The company said it has overcome some major technological hurdles to produce the Intel Communications Platform, which will allow the consolidation of telephony and business communications applications from multiple sources.
Key to the system is the way it shuttles data between digital signal and main server processors using embedded Intel architecture. It features a rack-mountable chassis with Dialogic boards, management software and Windows 2000 Server.
According to analyst firm IDC, IP "telephony minutes" will increase at a rate of 192% per annum from 91.5 million in 1999 to 47 billion in 2004. Overall, IP telephony accounted for only 0.01% of total call revenue in western Europe in 1999, but is expected to increase to 3.5% by 2004.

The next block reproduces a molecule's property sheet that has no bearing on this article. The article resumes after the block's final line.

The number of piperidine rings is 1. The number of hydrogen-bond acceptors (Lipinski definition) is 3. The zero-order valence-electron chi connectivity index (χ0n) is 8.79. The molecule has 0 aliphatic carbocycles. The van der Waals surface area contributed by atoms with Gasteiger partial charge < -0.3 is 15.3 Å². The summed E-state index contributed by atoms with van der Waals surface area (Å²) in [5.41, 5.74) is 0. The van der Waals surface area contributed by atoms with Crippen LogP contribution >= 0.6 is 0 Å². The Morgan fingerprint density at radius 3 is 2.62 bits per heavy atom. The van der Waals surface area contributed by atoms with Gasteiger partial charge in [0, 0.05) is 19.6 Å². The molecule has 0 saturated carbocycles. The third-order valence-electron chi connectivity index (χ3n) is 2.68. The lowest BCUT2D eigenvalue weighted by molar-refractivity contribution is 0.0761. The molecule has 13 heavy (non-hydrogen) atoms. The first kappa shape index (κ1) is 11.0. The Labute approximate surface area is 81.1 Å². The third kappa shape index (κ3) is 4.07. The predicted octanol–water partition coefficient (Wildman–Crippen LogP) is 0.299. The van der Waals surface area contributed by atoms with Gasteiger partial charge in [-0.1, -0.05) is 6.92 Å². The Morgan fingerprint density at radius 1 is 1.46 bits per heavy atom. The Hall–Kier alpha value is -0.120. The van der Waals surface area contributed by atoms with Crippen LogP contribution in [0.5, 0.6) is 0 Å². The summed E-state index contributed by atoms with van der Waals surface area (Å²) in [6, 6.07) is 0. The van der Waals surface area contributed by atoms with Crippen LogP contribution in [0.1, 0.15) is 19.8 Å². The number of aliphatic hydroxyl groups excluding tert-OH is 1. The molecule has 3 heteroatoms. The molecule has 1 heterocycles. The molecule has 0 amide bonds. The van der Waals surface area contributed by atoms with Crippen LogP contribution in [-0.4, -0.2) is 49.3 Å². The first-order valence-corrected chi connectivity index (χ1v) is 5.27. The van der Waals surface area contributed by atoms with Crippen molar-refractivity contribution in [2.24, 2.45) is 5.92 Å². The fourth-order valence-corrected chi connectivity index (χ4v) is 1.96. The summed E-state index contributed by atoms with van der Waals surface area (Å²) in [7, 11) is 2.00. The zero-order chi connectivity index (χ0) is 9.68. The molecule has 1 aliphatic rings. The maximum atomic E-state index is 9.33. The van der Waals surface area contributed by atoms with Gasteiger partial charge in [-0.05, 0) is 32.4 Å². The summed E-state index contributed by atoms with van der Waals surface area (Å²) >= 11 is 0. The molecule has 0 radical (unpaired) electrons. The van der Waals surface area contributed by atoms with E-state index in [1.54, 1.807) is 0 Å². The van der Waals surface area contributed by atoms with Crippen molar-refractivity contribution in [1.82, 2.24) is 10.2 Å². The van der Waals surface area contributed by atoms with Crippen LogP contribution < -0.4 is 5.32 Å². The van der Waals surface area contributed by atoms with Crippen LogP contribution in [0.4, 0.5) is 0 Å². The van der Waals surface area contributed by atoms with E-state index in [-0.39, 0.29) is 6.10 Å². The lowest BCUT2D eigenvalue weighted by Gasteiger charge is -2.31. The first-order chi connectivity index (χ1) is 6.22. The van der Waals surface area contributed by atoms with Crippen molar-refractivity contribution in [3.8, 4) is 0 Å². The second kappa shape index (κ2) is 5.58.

In June, Intel bought Danish chip designer Giga for $1.25bn (£865m). The company supplies processors to communications companies including Cisco and Nortel. The deal was seen as evidence of the company positioning for the future of voice and data IP networking.
In addition, in February, Intel acquired telephony software specialist Voice Technologies which marketed systems enabling PBXs to work with computer telephony.